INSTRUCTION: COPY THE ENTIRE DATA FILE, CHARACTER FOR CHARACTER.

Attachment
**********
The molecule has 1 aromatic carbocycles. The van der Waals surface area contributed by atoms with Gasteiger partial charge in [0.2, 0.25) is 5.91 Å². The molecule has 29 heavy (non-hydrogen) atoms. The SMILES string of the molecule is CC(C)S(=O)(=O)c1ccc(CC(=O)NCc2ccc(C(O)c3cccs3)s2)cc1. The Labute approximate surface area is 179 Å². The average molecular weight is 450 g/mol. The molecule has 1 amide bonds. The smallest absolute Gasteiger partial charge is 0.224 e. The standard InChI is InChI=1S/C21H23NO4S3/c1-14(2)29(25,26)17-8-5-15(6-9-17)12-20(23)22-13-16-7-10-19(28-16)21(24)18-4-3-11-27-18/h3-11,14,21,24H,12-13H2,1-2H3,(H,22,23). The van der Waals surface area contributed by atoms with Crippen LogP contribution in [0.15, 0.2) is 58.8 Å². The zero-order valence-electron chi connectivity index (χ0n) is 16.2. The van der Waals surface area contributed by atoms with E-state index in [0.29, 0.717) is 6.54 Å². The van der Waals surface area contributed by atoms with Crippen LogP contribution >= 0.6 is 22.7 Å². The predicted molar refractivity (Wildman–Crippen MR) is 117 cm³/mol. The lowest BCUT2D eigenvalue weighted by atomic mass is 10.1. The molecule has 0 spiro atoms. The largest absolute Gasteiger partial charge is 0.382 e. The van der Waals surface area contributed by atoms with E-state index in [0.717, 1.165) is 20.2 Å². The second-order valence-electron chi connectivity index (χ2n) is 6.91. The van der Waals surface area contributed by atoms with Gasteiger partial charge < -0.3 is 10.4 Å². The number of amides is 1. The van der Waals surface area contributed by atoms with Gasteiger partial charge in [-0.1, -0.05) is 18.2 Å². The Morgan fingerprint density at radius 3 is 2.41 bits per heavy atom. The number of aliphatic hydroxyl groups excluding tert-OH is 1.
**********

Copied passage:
The molecule has 1 aromatic carbocycles. The van der Waals surface area contributed by atoms with Gasteiger partial charge in [0.2, 0.25) is 5.91 Å². The molecule has 29 heavy (non-hydrogen) atoms. The SMILES string of the molecule is CC(C)S(=O)(=O)c1ccc(CC(=O)NCc2ccc(C(O)c3cccs3)s2)cc1. The Labute approximate surface area is 179 Å². The average molecular weight is 450 g/mol. The molecule has 1 amide bonds. The smallest absolute Gasteiger partial charge is 0.224 e. The standard InChI is InChI=1S/C21H23NO4S3/c1-14(2)29(25,26)17-8-5-15(6-9-17)12-20(23)22-13-16-7-10-19(28-16)21(24)18-4-3-11-27-18/h3-11,14,21,24H,12-13H2,1-2H3,(H,22,23). The van der Waals surface area contributed by atoms with Crippen LogP contribution in [0.15, 0.2) is 58.8 Å². The zero-order valence-electron chi connectivity index (χ0n) is 16.2. The van der Waals surface area contributed by atoms with E-state index in [0.29, 0.717) is 6.54 Å². The van der Waals surface area contributed by atoms with Crippen LogP contribution >= 0.6 is 22.7 Å². The predicted molar refractivity (Wildman–Crippen MR) is 117 cm³/mol. The lowest BCUT2D eigenvalue weighted by atomic mass is 10.1. The molecule has 0 spiro atoms. The largest absolute Gasteiger partial charge is 0.382 e. The van der Waals surface area contributed by atoms with E-state index in [0.717, 1.165) is 20.2 Å². The second-order valence-electron chi connectivity index (χ2n) is 6.91. The van der Waals surface area contributed by atoms with Gasteiger partial charge < -0.3 is 10.4 Å². The number of amides is 1. The van der Waals surface area contributed by atoms with Gasteiger partial charge in [-0.1, -0.05) is 18.2 Å². The Morgan fingerprint density at radius 3 is 2.41 bits per heavy atom. The number of aliphatic hydroxyl groups excluding tert-OH is 1.